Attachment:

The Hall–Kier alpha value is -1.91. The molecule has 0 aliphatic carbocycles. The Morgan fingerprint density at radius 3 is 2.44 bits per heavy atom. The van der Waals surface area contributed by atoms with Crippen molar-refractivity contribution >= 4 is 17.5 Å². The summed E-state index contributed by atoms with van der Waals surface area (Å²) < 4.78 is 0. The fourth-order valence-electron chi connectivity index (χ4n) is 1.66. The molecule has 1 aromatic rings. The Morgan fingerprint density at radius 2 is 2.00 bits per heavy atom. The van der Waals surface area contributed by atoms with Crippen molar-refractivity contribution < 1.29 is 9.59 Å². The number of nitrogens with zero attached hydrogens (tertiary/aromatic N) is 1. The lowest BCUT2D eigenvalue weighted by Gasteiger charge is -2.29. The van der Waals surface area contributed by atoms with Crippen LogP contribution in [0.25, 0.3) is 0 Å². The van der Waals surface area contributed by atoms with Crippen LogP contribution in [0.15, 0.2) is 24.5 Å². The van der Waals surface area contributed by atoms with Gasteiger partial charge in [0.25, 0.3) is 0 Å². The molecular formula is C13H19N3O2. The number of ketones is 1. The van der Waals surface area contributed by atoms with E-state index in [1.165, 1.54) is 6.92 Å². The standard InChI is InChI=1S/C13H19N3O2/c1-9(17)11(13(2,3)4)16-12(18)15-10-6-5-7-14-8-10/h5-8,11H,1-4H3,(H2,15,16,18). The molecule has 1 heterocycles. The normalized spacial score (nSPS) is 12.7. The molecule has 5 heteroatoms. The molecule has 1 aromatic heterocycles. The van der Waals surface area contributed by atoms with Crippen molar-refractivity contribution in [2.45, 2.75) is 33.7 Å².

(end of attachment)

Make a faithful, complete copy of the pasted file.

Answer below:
The Hall–Kier alpha value is -1.91. The molecule has 0 aliphatic carbocycles. The Morgan fingerprint density at radius 3 is 2.44 bits per heavy atom. The van der Waals surface area contributed by atoms with Crippen molar-refractivity contribution >= 4 is 17.5 Å². The summed E-state index contributed by atoms with van der Waals surface area (Å²) < 4.78 is 0. The fourth-order valence-electron chi connectivity index (χ4n) is 1.66. The molecule has 1 aromatic rings. The Morgan fingerprint density at radius 2 is 2.00 bits per heavy atom. The van der Waals surface area contributed by atoms with Crippen molar-refractivity contribution < 1.29 is 9.59 Å². The number of nitrogens with zero attached hydrogens (tertiary/aromatic N) is 1. The lowest BCUT2D eigenvalue weighted by Gasteiger charge is -2.29. The van der Waals surface area contributed by atoms with Crippen LogP contribution in [0.25, 0.3) is 0 Å². The van der Waals surface area contributed by atoms with Crippen LogP contribution in [0.15, 0.2) is 24.5 Å². The van der Waals surface area contributed by atoms with Gasteiger partial charge in [0.25, 0.3) is 0 Å². The molecular formula is C13H19N3O2. The number of ketones is 1. The van der Waals surface area contributed by atoms with E-state index in [1.165, 1.54) is 6.92 Å². The standard InChI is InChI=1S/C13H19N3O2/c1-9(17)11(13(2,3)4)16-12(18)15-10-6-5-7-14-8-10/h5-8,11H,1-4H3,(H2,15,16,18). The molecule has 1 heterocycles. The normalized spacial score (nSPS) is 12.7. The molecule has 5 heteroatoms. The molecule has 1 aromatic heterocycles. The van der Waals surface area contributed by atoms with Crippen molar-refractivity contribution in [2.45, 2.75) is 33.7 Å².